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Millennials Want to Be Entrepreneurs. That Doesn't Always Mean Starting Businesses

Millennials Want to Be Entrepreneurs. That Doesn't Always Mean Starting Businesses

Photograph by Tim Robberts

(Corrects the spelling of Dan Schawbel's name in the third paragraph.)

Leave it to the millennial generation—the “ME ME ME Generation,” according to Time (subscription required)—to play fast and loose with the word “entrepreneur.” In a survey of about 3,200 freelancers, including more than 1,900 between the ages of 19 and 30, most had a fairly expansive take.

Among other softballs, the survey asked readers which of the following two statements was a better description of an entrepreneur: “a person who starts a company” or “a person with a mindset to see opportunities, take risks, and make things happen.” To be sure, the question seems designed to elicit a predetermined answer. But it’s worth noting that for 90 percent of respondents, achieving the American dream of owning a business isn’t what it takes to be an entrepreneur.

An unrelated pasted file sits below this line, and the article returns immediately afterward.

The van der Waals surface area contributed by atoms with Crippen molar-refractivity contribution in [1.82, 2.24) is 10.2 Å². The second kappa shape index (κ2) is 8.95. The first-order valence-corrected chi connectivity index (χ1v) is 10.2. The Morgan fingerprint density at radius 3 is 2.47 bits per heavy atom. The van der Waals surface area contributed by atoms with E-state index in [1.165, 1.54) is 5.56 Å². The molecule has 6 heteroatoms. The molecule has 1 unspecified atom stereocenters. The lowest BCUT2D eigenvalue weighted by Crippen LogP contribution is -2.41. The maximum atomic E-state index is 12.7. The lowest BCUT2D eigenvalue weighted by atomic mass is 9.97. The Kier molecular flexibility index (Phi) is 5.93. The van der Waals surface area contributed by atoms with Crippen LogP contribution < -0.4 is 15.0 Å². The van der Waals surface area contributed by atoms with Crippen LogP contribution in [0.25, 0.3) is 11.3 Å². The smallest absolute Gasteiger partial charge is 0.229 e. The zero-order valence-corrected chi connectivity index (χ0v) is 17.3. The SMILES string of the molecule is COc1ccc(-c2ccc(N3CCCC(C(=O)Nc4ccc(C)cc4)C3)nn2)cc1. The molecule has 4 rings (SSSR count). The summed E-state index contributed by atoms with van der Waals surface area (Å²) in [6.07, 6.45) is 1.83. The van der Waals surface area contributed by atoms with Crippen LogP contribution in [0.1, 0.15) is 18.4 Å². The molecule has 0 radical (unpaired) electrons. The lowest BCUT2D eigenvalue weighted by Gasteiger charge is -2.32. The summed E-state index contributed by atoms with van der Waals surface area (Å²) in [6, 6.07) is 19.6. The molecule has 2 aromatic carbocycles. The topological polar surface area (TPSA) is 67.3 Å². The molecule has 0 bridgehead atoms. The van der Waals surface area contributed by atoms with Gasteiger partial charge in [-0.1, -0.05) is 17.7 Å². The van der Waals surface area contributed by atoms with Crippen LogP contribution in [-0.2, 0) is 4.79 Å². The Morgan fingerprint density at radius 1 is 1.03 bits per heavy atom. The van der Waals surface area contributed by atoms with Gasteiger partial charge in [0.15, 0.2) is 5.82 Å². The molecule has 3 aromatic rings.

It’s not self-obsession that’s leading millennials to embrace their entrepreneurial spirits, says Dan Schawbel, founder of consulting firm Millennial Branding, which conducted the survey with oDesk, a platform that connects businesses with remote workers. “There’s the sense that you have to approach your career as an entrepreneur, regardless of profession or industry,” he says.

“You need to see opportunities where others don’t, and you need to sell yourself and your ideas. If you’re not a risk-taker, it’s very hard to succeed.”

Clark is a reporter for Bloomberg Businessweek.

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